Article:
"We are going to have the African-American teacher teach the African-American course."
So proclaimed Ohio Superintendent Bev Reep, resolving the recent controversy that erupted when Oberlin high school planned to have a white instructor teach "black history." News of the plan ignited public outcry from neighborhood parents who said a black teacher would bring more understanding to the topic and that hiring a white teacher would send the wrong message.
So, what exactly is the right message? That we should happily segregate our teachers? This kind of thinking is worse than ugly it is inherently self-limiting. Mandating that only black instructors can teach "black history" shifts the focus from reasoned exploration of history to color of a teacher's skin. It passively implies that all black teachers are reproducing some direct, indisputable product of "the black American experience." Once classes are so categorized, they can easily fall by the wayside of a broader audience. The same cannot be said of "American history" classes or "European history" classes. To categorize African history classes this way tragically limits their audience.
It also risks depriving well-qualified teachers an opportunity to maintain their livelihood based solely on ethnicity. This the U.S. Constitution forbids. Nonetheless, the parents of students at Oberlin feel that they are being nicely progressive and compassionate by staffing "black history" classes with only black teachers.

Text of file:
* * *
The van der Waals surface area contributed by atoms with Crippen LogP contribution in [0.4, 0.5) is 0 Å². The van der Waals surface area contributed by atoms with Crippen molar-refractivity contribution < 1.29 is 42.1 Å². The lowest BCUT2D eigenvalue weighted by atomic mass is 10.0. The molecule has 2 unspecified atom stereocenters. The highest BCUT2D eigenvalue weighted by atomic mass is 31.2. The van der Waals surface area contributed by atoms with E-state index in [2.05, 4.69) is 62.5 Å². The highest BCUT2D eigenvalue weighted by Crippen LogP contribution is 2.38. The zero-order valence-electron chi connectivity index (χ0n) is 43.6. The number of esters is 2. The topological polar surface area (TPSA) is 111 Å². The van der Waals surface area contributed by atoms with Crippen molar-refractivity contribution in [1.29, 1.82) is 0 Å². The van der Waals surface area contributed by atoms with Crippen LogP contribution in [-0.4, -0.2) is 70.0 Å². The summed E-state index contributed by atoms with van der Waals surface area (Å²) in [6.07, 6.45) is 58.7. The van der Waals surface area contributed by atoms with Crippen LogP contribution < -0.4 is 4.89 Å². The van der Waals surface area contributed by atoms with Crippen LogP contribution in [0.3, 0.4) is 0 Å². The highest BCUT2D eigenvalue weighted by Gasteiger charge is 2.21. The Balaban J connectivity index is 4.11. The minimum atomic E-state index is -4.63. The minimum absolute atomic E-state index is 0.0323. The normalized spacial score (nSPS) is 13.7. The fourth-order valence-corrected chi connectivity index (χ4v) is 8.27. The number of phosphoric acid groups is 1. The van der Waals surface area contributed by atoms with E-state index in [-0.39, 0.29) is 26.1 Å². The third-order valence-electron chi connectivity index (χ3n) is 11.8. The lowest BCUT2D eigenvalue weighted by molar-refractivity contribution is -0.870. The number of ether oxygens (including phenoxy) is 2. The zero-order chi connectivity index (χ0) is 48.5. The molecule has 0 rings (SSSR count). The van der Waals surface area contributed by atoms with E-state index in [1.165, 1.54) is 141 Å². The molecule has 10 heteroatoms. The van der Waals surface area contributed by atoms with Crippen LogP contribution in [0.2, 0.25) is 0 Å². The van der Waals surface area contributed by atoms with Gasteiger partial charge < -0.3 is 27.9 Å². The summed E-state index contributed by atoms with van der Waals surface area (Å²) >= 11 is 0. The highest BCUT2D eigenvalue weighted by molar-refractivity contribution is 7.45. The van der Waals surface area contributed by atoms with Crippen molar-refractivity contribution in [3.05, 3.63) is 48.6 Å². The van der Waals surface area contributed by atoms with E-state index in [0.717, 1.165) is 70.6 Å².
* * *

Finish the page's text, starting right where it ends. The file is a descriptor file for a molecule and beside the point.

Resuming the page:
But consider for a moment: There is no objective history, per se. The accumulation of events - of reality - is too vast to record objectively. At best, we can discern broad trends. In doing so, historians subjectively focus on that which they deem most illuminating. Because historians are always prisoner to their unconscious biases, their own subjective perspectives, objective truth is unknowable. This realization has led the study of history to become increasingly factionalized along the fault lines of race, gender, etc. In an attempt to give voice to the unique experience of the socially or economically marginalized, we have imposed a form of academic apartheid over the study of history. We do this to give voice to the vanquished. We do it to attract and edify marginalized communities. And no doubt, black instructors have a host of unique experiences that they can bring to the table. Just one thing: this high level of academic segregation pretty much ensures that non-blacks will never attend these classes. As a result, the experiences of American blacks, or Africans, women, etc., are further marginalized.